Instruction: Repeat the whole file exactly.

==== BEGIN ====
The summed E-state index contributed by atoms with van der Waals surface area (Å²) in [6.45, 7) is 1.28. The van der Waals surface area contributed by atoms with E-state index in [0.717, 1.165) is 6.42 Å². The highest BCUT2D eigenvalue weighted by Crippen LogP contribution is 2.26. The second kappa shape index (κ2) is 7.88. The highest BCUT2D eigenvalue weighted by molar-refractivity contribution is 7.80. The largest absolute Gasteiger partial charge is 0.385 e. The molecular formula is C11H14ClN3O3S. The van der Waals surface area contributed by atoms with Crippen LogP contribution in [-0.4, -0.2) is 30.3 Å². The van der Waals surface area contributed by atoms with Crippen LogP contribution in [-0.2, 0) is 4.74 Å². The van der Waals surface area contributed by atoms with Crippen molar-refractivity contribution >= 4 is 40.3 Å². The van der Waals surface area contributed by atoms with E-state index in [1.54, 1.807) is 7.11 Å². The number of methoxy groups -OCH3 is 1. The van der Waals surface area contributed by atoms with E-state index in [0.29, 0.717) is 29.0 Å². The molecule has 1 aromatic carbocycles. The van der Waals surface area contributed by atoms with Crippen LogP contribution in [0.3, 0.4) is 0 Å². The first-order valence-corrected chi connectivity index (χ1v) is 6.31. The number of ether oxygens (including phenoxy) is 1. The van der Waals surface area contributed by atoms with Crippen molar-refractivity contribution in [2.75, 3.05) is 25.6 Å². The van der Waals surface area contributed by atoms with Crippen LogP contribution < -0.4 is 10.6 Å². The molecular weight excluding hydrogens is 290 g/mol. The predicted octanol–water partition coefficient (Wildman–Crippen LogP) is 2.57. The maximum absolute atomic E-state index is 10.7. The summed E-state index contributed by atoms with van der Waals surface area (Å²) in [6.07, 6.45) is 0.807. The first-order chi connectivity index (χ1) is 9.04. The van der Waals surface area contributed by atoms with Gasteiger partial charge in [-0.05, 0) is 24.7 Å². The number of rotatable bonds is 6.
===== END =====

The summed E-state index contributed by atoms with van der Waals surface area (Å²) in [6.45, 7) is 1.28. The van der Waals surface area contributed by atoms with E-state index in [0.717, 1.165) is 6.42 Å². The highest BCUT2D eigenvalue weighted by Crippen LogP contribution is 2.26. The second kappa shape index (κ2) is 7.88. The highest BCUT2D eigenvalue weighted by molar-refractivity contribution is 7.80. The largest absolute Gasteiger partial charge is 0.385 e. The molecular formula is C11H14ClN3O3S. The van der Waals surface area contributed by atoms with Crippen LogP contribution in [-0.4, -0.2) is 30.3 Å². The van der Waals surface area contributed by atoms with Crippen LogP contribution in [-0.2, 0) is 4.74 Å². The van der Waals surface area contributed by atoms with Crippen molar-refractivity contribution >= 4 is 40.3 Å². The van der Waals surface area contributed by atoms with E-state index in [1.54, 1.807) is 7.11 Å². The number of methoxy groups -OCH3 is 1. The van der Waals surface area contributed by atoms with E-state index in [0.29, 0.717) is 29.0 Å². The molecule has 1 aromatic carbocycles. The van der Waals surface area contributed by atoms with Crippen LogP contribution in [0.3, 0.4) is 0 Å². The first-order valence-corrected chi connectivity index (χ1v) is 6.31. The number of ether oxygens (including phenoxy) is 1. The van der Waals surface area contributed by atoms with Crippen molar-refractivity contribution in [2.75, 3.05) is 25.6 Å². The van der Waals surface area contributed by atoms with Crippen LogP contribution < -0.4 is 10.6 Å². The molecular weight excluding hydrogens is 290 g/mol. The predicted octanol–water partition coefficient (Wildman–Crippen LogP) is 2.57. The maximum absolute atomic E-state index is 10.7. The summed E-state index contributed by atoms with van der Waals surface area (Å²) in [6.07, 6.45) is 0.807. The first-order chi connectivity index (χ1) is 9.04. The van der Waals surface area contributed by atoms with Gasteiger partial charge in [-0.05, 0) is 24.7 Å². The number of rotatable bonds is 6.